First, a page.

Updated 10:25 PM ET
PROVIDENCE, R.I. Relatives of the deceased Boston Marathon bombing suspect will claim his body now that his wife has agreed to release it, an uncle said Tuesday.
Tamerlan Tsarnaev's body has been at the medical examiner's office in Massachusetts since he died after a gunfight with authorities more than a week ago.
Amato DeLuca, the Rhode Island attorney for his widow, Katherine Russell, said in a statement Tuesday that his client had just learned that the medical examiner was ready to release Tsarnaev's body and that she wants it released to the Tsarnaev family.
Police said Tsarnaev ran out of ammunition before his brother, 19-year-old Dzhokhar Tsarnaev, dragged his body under a vehicle while fleeing the scene. His cause of death has been determined but will not be made public until his remains are claimed.
"Of course, family members will take possession of the body," uncle Ruslan Tsarni of Montgomery Village, Md., told The Associated Press on Tuesday night. "We'll do it. We will do it. A family is a family."
He would not elaborate. Tsarnaev's parents are still in Russia, but he has other relatives on his side of the family in the U.S., including Tsarni.
Dzhokhar Tsarnaev lies in a prison hospital after being wounded in the shootout with police as he and his brother made their getaway attempt. He is charged with using a weapon of mass destruction to kill, a crime that carries a potential death sentence.
DeLuca said Tamerlan Tsarnaev's widow met with law enforcement "for many hours over the past week" and will continue cooperating. FBI agents on Monday visited her parents' North Kingstown, R.I., home, where she has been staying, and carried away several bags. Until Tuesday's statement, DeLuca had declined to provide any details about Russell's contact with authorities, except to say that Russell was doing everything she could to assist with the investigation.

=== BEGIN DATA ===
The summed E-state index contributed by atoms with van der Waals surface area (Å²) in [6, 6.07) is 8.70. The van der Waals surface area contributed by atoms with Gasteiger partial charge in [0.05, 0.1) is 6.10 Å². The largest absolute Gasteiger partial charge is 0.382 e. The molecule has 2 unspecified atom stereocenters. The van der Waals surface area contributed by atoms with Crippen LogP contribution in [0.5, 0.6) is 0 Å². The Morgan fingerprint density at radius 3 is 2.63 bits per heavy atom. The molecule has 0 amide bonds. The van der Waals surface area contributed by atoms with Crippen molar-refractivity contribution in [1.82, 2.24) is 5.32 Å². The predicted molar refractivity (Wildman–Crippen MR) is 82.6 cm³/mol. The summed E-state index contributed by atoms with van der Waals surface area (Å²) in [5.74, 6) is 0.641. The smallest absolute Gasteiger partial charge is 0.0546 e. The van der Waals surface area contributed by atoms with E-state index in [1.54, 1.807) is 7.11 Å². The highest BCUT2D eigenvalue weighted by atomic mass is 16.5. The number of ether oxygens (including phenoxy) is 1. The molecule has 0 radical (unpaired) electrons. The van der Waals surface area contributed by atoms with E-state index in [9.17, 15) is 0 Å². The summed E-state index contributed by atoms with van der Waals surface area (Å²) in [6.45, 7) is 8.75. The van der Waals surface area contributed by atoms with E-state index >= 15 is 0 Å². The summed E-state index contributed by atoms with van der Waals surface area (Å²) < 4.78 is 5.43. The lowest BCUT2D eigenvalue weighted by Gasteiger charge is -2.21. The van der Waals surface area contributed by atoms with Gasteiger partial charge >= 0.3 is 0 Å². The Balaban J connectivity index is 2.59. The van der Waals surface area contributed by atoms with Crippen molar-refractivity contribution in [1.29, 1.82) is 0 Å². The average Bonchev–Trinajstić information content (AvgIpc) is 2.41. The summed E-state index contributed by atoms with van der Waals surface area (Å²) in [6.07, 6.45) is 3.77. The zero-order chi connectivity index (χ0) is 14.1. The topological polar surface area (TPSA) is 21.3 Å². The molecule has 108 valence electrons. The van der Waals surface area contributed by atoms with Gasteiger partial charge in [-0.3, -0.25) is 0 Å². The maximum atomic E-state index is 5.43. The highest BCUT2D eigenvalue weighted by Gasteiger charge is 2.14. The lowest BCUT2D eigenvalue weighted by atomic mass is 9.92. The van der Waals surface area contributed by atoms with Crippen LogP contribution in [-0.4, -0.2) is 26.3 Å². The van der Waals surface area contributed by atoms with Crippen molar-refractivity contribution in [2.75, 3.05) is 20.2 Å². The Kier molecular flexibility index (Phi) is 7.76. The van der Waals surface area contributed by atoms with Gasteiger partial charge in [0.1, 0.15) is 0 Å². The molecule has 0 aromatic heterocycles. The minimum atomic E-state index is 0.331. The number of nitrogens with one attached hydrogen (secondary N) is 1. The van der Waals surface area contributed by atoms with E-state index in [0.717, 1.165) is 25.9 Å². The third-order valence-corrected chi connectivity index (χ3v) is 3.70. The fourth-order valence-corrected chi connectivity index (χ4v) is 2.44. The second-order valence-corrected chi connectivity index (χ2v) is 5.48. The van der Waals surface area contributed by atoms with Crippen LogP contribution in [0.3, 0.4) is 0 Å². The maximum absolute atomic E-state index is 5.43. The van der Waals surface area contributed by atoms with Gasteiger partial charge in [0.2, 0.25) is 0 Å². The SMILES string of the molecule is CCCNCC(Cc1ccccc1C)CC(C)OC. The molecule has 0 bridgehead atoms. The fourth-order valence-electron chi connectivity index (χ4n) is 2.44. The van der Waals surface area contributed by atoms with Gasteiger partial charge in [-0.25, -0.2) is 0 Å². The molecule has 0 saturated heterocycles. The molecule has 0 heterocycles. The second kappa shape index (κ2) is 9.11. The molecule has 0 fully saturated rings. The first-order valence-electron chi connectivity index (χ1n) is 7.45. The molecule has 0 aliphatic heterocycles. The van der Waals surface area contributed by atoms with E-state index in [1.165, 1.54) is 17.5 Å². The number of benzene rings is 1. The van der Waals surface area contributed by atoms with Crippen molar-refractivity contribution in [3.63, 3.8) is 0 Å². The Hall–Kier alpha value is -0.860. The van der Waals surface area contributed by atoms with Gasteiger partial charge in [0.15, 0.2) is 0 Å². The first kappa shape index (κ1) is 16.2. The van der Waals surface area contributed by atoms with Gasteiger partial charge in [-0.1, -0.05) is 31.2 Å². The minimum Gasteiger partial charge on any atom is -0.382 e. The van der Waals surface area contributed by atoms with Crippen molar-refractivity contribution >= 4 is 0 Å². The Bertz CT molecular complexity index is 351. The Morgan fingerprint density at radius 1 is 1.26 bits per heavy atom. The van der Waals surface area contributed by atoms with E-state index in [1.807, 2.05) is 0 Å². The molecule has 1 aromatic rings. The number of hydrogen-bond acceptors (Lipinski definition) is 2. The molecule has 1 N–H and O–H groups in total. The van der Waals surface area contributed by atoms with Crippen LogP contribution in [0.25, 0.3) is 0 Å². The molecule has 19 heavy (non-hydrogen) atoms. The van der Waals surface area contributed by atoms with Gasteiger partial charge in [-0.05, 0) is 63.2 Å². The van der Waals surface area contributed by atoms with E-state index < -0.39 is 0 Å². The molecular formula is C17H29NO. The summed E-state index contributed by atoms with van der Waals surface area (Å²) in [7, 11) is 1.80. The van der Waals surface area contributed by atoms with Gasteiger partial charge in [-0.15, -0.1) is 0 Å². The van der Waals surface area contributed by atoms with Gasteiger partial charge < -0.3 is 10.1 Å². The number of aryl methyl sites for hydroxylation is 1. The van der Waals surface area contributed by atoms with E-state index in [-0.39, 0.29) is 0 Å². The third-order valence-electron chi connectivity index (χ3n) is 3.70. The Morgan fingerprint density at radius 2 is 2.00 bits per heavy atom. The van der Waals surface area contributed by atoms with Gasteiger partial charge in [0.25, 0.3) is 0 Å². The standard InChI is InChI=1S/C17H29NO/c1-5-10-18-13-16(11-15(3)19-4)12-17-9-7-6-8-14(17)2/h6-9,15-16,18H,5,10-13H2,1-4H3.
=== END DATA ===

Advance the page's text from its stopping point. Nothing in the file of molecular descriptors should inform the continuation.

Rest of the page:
In addition to declining to claim the body herself, which is her right as his spouse, Russell has taken other steps to distance herself from Tsarnaev since taking refuge at her family's home on April 19, hours after her husband was killed. Her family released a statement shortly after she was escorted home by federal agents that day saying they "never really knew" Tsarnaev. Russell has also reverted to using her maiden name instead of the name listed on her marriage certificate, Tsarnaeva.
On Tuesday, DeLuca said Russell mourned the loss of life from the bombings.
"Katherine and her family continue to be deeply saddened by the harm that has been caused," DeLuca said.
Terrel Harris, a spokesman for the Department of Public Safety, said Tuesday evening that the state had not yet received Russell's request to release her husband's body.
He said arrangements must be made to release the body and once that happens a death certificate will be filed and the cause of death made public. He said it is too soon to speculate on when that might happen.
Meanwhile, investigators have identified female DNA on a fragment of one of the bombs used in Boston. It's not clear what that means -- the DNA could have come from an injured spectator, or perhaps from a clerk who sold the materials used in the bombs, according to law enforcement sources. But, there's also a chance, it could lead the FBI to a female accomplice.
If the female DNA found on the bomb was Tamerlan Tsarnaev's widow's, CBS News senior correspondent John Miller, a former assistant FBI director, said on "CBS This Morning," it becomes "a critical moment" in the investigation. "(Law enforcement's) relationship with her may change," Miller said. "And the question is what do you do with that? She's already represented by a lawyer. It certainly becomes a circumstantial that says she may have handled the device or parts of the device and that opens the door she may have known."
Investigators say Russell is not a suspect and hasn't been charged in the plot. Her attorney has said she is fully cooperating with the investigation.